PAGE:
Steve Deaver brought in a sample of tarweed from Valley Springs. We examined it under the microscope. Thrips were common, particularly on the flowers.
Branden Runyan brought these specimens from a customer’s house in Dorrington.
Dr. Philip Ward identified then as alate queens, in the subfamily Formicinae, probably a species of Lasius.
11 September 2020
9 September 2020
Angela Cordes found this tiny insect on her sleeve while sitting on a bench under a tree near our office. I asked Dr. Catherine Ann Tauber what the species might be (especially since we are looking for that possible lacewing species).
She said it is the “larva of Chrysoperla comanche – an unappreciated biological control agent in western USA, northern Mexico. It feeds on a variety of insect pests – e.g., aphids, scales, lepidopteran eggs, etc., and it is better in warm and dry habitats than other lacewings. It does not carry trash on its back, and it has never been reported to be associated with ants. It is not related to the earlier larvae with large trash packets. BTW: Chrysoperla formerly was in Chrysopa, but it now is recognized as different.”
Erik Brians found a fungal-type growth under some garden plants in Sonora. He brought a sample back.
I removed one of the tubes, and cut it open, as you can see in a series of images below. It was tough and fibrous.
I passed the photos along to Dr. David William Fischer, Mycologist, at American Mushrooms®. He believes it is a type of bird’s nest mushroom, but long dead. You can see photos of living specimens here. Thanks Dr. Fischer!
Alex Stewart, while doing a wood-destroying organism report, noticed the roof beam was badly rotted. The beam had a lot of small dead insects in it.
These ants were collected on a manzanita in Pine Mountain Lake, Groveland, California by Ryder Richards. 12 August 2020.
The ants are Pseudomyrmex apache, identified by Dr. Philip Ward. He states “an elegant arboreal ant that belongs to a predominantly Neotropical genus. One of my favorites.” Indeed, this ant is special. (and they never invade homes)
Dr. Ward has published a number of papers on this family of ants. Here are just a few, of many:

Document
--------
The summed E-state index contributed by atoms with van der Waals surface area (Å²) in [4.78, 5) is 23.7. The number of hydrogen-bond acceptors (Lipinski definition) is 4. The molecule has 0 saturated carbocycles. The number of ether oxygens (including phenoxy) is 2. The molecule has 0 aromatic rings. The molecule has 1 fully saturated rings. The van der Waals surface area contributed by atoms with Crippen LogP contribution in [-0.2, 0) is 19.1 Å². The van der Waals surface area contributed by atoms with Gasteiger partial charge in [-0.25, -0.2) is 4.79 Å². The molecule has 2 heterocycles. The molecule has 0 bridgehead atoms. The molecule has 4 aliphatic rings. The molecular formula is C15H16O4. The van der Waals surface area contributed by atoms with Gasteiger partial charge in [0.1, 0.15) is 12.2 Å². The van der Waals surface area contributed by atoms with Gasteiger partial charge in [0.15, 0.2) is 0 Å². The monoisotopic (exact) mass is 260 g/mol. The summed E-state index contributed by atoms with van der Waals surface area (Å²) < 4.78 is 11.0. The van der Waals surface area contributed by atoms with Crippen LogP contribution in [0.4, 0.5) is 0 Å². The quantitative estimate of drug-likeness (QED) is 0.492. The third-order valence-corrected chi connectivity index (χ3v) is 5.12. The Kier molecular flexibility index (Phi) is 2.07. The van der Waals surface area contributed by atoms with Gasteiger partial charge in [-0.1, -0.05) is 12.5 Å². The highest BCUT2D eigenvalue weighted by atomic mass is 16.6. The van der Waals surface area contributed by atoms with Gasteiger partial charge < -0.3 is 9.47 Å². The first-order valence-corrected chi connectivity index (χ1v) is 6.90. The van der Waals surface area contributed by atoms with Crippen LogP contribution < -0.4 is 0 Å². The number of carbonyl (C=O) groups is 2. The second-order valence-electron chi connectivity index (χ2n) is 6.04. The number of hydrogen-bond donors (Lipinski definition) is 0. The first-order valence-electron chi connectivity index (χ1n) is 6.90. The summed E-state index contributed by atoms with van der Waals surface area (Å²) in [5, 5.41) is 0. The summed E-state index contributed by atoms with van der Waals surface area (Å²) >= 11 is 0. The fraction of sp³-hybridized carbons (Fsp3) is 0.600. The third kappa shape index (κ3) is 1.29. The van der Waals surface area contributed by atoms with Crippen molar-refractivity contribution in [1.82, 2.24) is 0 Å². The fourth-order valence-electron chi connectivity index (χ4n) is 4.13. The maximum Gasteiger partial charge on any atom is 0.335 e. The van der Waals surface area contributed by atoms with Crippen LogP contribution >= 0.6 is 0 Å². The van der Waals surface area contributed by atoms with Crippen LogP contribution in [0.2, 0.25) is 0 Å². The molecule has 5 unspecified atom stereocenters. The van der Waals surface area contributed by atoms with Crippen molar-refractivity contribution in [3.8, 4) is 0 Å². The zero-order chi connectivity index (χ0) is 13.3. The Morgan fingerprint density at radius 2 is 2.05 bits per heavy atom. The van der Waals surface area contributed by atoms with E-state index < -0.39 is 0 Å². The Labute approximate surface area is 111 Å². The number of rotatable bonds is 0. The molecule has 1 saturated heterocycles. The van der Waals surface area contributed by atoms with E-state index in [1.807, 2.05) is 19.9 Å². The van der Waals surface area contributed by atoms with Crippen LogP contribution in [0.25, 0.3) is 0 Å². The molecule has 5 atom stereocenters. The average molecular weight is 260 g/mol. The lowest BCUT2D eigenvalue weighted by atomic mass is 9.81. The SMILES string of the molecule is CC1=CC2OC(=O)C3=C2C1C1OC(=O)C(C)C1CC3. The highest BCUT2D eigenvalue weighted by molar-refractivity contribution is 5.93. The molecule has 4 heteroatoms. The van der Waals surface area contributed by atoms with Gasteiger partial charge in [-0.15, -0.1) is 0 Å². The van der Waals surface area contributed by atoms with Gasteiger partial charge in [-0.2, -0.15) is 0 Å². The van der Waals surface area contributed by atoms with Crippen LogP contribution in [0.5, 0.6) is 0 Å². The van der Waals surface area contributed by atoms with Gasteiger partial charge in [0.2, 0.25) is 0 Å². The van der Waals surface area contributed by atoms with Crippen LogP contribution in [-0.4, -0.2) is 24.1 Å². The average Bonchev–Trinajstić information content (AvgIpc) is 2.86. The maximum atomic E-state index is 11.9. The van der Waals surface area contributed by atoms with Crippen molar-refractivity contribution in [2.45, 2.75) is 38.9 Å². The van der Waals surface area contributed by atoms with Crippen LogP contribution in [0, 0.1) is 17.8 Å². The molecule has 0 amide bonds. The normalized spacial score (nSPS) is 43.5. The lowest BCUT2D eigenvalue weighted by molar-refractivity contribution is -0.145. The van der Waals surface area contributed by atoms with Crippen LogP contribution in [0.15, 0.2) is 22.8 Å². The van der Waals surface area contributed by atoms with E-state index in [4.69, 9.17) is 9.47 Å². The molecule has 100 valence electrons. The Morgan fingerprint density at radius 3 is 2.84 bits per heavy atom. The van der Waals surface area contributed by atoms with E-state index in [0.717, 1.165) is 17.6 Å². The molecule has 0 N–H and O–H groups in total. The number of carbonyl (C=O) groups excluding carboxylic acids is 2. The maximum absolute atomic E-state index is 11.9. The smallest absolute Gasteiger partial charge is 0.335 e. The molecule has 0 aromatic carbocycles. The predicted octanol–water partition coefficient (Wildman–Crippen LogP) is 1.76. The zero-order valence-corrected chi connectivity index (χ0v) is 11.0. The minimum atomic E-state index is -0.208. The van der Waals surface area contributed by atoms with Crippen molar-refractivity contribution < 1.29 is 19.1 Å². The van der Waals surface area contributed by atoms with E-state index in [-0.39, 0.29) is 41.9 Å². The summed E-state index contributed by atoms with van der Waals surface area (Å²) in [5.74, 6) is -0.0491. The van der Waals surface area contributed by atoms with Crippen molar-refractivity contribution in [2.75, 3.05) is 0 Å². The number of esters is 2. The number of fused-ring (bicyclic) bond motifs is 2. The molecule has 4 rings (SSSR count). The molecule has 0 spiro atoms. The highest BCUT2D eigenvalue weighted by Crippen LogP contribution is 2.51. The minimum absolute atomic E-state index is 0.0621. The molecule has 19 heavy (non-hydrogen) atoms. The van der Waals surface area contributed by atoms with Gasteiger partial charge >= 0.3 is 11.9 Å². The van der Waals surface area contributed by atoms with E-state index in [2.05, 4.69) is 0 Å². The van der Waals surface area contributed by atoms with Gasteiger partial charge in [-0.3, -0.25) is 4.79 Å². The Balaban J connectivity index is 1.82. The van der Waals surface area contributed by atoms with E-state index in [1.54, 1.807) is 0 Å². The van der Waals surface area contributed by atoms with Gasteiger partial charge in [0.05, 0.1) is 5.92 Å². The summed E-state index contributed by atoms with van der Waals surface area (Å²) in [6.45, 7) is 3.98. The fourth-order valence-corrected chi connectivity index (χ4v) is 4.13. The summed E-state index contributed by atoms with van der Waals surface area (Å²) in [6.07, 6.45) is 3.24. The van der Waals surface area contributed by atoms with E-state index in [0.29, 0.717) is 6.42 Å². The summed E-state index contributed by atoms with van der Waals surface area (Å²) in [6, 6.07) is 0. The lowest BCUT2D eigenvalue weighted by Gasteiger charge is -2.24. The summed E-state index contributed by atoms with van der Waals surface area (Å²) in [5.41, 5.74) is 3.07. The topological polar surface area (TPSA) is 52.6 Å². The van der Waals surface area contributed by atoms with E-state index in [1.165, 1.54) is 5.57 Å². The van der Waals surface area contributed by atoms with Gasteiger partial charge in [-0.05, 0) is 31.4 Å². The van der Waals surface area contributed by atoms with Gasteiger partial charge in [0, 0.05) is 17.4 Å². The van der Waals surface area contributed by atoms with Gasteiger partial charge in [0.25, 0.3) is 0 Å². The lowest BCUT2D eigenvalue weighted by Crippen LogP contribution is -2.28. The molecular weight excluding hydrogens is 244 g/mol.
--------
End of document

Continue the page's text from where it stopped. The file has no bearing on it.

There is no common name for this particular species, but members of the subfamily Pseudomyrmecinaeenus are often called big-eye arboreal ants, Dr Philip Ward tells me.
Ryder Richards brought in two glueboards that had a total of six adult cockroaches, three females and three males, on August 4, 2020, from a home in Valley Springs.
These specimens represent the first confirmed sightings, to my knowledge, of the existence of Turkestan cockroaches in Calaveras County, and maybe this part of the state. I have recently, in the last two weeks, seen some specimens that the staff has brought in from parts of Tuolumne County that were very similar, and strongly suggestive of Turkestan roaches, but this sample leaves no doubt.
The Turkestan roach was first reported in the US at the Sharpe Army Depot, near Stockton, in 1978. But we have never seen this roach here, in the foothills, until now.
These specimens came from a house in Valley Springs, Calaveras County, California. These glueboards captured the roaches inside the house, in a bedroom and in the closet of the same bedroom. The roach is seen as primarily an outside pest, but that is clearly not their only choice of habitat.
8/17/2020 Update. We found Turkestan roaches in another home in Valley Springs, on Hartvickson.
I spoke to the homeowner. They had a mouse problem and had put out these glueboards to catch the mice. One did catch a mouse, as you can see hair on one of the boards. She said her dog ate the mouse off the glueboard. (I thought that was interesting.) She said that she’d seen one roach in her garage and had stepped on it. She spoke to a neighbor who told her that they, too, had seen roaches in their garage. She saw these roaches on her glueboards on Sunday and then called us on Monday. She started a pest control service, today, Tuesday.
Note. It might be that our mild winter, with almost no freezing days, have allowed these cockroaches to rapidly expand their population up here in the foothills.